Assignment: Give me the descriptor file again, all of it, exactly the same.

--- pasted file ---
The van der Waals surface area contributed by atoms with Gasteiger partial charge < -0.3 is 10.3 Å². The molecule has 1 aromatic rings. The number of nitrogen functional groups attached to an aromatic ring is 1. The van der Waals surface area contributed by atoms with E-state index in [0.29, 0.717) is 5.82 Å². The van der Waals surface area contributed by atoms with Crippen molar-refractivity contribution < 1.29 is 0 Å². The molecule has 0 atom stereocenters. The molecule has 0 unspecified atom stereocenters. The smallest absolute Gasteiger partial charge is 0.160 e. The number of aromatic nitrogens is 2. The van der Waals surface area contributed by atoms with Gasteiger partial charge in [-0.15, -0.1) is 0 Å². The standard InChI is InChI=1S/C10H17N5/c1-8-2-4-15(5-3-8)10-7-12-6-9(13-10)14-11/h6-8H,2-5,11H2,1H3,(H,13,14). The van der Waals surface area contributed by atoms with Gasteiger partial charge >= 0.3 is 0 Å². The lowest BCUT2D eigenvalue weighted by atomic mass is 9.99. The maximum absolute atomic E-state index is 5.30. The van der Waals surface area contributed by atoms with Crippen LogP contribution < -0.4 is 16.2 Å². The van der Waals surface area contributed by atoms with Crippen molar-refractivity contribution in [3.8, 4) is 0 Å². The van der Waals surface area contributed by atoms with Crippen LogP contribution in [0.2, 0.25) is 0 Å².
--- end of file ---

The van der Waals surface area contributed by atoms with Gasteiger partial charge < -0.3 is 10.3 Å². The molecule has 1 aromatic rings. The number of nitrogen functional groups attached to an aromatic ring is 1. The van der Waals surface area contributed by atoms with E-state index in [0.29, 0.717) is 5.82 Å². The van der Waals surface area contributed by atoms with Crippen molar-refractivity contribution < 1.29 is 0 Å². The molecule has 0 atom stereocenters. The molecule has 0 unspecified atom stereocenters. The smallest absolute Gasteiger partial charge is 0.160 e. The number of aromatic nitrogens is 2. The van der Waals surface area contributed by atoms with Gasteiger partial charge in [-0.15, -0.1) is 0 Å². The standard InChI is InChI=1S/C10H17N5/c1-8-2-4-15(5-3-8)10-7-12-6-9(13-10)14-11/h6-8H,2-5,11H2,1H3,(H,13,14). The van der Waals surface area contributed by atoms with Gasteiger partial charge >= 0.3 is 0 Å². The lowest BCUT2D eigenvalue weighted by atomic mass is 9.99. The maximum absolute atomic E-state index is 5.30. The van der Waals surface area contributed by atoms with Crippen LogP contribution < -0.4 is 16.2 Å². The van der Waals surface area contributed by atoms with Crippen molar-refractivity contribution in [3.8, 4) is 0 Å². The van der Waals surface area contributed by atoms with Crippen LogP contribution in [0.2, 0.25) is 0 Å².